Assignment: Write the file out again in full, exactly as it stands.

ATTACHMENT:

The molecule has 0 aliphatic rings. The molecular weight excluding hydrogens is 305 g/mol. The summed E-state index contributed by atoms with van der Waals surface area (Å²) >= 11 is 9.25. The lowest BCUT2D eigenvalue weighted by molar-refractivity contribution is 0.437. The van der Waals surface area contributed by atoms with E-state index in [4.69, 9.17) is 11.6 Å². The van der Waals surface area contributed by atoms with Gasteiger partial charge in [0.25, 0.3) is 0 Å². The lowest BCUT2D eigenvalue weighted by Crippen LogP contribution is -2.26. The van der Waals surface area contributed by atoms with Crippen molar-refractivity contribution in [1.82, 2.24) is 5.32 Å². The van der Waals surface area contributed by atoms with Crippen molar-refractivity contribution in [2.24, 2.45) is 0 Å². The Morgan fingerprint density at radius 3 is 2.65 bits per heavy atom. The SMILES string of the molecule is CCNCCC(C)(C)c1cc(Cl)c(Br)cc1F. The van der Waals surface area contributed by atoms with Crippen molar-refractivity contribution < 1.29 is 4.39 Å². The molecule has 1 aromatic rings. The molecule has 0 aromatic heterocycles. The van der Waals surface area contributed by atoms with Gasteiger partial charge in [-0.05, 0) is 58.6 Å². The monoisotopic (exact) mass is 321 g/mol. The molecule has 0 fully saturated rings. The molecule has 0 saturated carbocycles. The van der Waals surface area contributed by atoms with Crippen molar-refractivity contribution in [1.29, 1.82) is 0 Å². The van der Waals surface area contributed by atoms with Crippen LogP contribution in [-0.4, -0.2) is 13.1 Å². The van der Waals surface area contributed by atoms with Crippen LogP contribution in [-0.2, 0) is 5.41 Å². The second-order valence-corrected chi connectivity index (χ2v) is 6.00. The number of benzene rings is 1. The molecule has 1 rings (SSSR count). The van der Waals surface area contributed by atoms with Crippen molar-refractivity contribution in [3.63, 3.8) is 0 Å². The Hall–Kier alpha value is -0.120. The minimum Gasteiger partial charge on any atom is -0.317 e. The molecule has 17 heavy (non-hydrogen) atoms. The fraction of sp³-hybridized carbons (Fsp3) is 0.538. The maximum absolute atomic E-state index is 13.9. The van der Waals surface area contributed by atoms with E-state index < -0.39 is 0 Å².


The molecule has 0 aliphatic rings. The molecular weight excluding hydrogens is 305 g/mol. The summed E-state index contributed by atoms with van der Waals surface area (Å²) >= 11 is 9.25. The lowest BCUT2D eigenvalue weighted by molar-refractivity contribution is 0.437. The van der Waals surface area contributed by atoms with E-state index in [4.69, 9.17) is 11.6 Å². The van der Waals surface area contributed by atoms with Gasteiger partial charge in [0.25, 0.3) is 0 Å². The lowest BCUT2D eigenvalue weighted by Crippen LogP contribution is -2.26. The van der Waals surface area contributed by atoms with Crippen molar-refractivity contribution in [1.82, 2.24) is 5.32 Å². The van der Waals surface area contributed by atoms with Crippen molar-refractivity contribution in [2.24, 2.45) is 0 Å². The Morgan fingerprint density at radius 3 is 2.65 bits per heavy atom. The SMILES string of the molecule is CCNCCC(C)(C)c1cc(Cl)c(Br)cc1F. The van der Waals surface area contributed by atoms with Crippen molar-refractivity contribution < 1.29 is 4.39 Å². The molecule has 1 aromatic rings. The molecule has 0 aromatic heterocycles. The van der Waals surface area contributed by atoms with Gasteiger partial charge in [-0.05, 0) is 58.6 Å². The monoisotopic (exact) mass is 321 g/mol. The molecule has 0 fully saturated rings. The molecule has 0 saturated carbocycles. The van der Waals surface area contributed by atoms with Crippen molar-refractivity contribution in [1.29, 1.82) is 0 Å². The van der Waals surface area contributed by atoms with Crippen LogP contribution in [-0.4, -0.2) is 13.1 Å². The van der Waals surface area contributed by atoms with Crippen LogP contribution in [-0.2, 0) is 5.41 Å². The second-order valence-corrected chi connectivity index (χ2v) is 6.00. The number of benzene rings is 1. The molecule has 1 rings (SSSR count). The van der Waals surface area contributed by atoms with Crippen molar-refractivity contribution in [3.63, 3.8) is 0 Å². The Hall–Kier alpha value is -0.120. The minimum Gasteiger partial charge on any atom is -0.317 e. The molecule has 17 heavy (non-hydrogen) atoms. The fraction of sp³-hybridized carbons (Fsp3) is 0.538. The maximum absolute atomic E-state index is 13.9. The van der Waals surface area contributed by atoms with E-state index < -0.39 is 0 Å².